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5.1.3b Hopi Moqui Indians, Snake Dance, Arizona

[between 1890 and 1910]
Photograph
Library of Congress

Hopi Moqui Indians. Snake dance. Arizona, None. [Between 1890 and 1910] Photograph.

Hopis organized themselves into clans (a group of families with shared ancestors). Hopi religion shapes the ways that people interact socially and organize their communities. Clans managed different aspects of life and ceremonies such as those related to weather, healing, and races. These images include a Snake kiva and Snake dancers. Snake is a clan, and the Snake Dance was an important ceremony that Hopis developed to bring rain and build courage in young men. Rain was very important to the Hopi, who lived in the desert and relied on rain to grow crops for food. Members of the Antelope and Snake clan participated in this Snake Dance. 

Look at image A and B: Why would a ceremony to bring rain be important to people who live in this environment? How did the clan structure play a role in the Snake Dance?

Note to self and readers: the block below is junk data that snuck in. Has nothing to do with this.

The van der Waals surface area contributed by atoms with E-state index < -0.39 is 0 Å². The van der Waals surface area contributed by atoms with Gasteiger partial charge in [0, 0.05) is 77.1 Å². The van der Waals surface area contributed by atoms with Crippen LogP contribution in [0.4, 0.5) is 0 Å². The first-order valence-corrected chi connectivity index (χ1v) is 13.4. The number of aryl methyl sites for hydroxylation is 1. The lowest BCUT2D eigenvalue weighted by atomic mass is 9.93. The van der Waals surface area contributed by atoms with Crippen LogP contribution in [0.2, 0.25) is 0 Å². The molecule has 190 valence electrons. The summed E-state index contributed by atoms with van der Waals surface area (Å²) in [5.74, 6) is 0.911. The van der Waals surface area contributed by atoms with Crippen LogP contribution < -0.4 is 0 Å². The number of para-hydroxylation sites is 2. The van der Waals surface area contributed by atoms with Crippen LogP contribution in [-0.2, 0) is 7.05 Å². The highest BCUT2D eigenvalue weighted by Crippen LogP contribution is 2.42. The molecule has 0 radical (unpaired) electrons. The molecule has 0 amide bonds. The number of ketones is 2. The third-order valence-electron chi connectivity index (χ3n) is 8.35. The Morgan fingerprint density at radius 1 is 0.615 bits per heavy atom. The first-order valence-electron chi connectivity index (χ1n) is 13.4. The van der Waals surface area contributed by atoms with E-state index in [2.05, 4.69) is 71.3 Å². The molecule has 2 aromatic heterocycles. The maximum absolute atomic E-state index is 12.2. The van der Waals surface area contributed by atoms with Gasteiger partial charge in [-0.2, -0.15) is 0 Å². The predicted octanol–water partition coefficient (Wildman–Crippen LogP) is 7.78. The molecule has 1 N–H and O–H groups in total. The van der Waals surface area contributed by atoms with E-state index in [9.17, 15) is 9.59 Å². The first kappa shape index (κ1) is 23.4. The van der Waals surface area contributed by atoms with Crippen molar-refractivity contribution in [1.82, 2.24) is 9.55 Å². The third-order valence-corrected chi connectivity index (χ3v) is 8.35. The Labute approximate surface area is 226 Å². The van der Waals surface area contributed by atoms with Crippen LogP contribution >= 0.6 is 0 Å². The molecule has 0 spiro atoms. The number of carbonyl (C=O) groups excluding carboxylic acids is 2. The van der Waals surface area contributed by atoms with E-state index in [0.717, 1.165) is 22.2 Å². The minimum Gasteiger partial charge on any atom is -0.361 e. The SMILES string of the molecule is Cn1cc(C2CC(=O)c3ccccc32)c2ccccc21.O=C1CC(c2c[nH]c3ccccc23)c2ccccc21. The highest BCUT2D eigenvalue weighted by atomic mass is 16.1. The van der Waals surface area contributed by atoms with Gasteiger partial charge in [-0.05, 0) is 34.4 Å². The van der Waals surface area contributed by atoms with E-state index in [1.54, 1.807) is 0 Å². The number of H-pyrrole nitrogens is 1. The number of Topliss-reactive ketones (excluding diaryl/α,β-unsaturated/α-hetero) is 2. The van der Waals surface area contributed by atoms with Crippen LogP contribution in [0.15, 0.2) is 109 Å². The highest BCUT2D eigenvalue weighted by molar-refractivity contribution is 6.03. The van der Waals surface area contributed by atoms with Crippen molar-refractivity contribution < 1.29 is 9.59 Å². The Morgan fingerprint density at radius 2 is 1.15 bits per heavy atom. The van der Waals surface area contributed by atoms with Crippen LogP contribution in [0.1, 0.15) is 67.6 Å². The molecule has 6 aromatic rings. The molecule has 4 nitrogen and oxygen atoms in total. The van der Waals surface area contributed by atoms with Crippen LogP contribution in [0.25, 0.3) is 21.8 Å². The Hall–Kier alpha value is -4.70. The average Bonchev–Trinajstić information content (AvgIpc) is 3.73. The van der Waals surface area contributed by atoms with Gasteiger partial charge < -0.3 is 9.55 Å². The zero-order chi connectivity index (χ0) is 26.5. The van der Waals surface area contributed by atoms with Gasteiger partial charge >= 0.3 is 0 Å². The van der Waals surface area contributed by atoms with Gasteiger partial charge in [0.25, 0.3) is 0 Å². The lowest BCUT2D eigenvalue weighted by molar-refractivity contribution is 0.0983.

This image is from Oraibi on Western Mesa, one of the three mesas in northeastern Arizona where Hopi people have lived for centuries. Religion is central to Hopi life, and the kiva (an underground room used for ceremony and other significant events) is the center of Hopi spiritual and social life. In the 1600s the Spanish and various groups of Pueblo people struggled over control of the people, the land, and religion. Pueblo people fought to keep the kivas and practice their cultures.

A note about these images: Americans became fascinated with the Snake Dance. Tourists began to visit the mesas to view the ceremony from the late 1800s to mid-1900s. These visitors are visible in image B. Many of these visitors probably did not understand the importance of the Snake Dance; rather, they visited as spectators to see Hopi men dance with snakes in their mouths.

Hopi (Moqui) Indians, Snake Dance. 619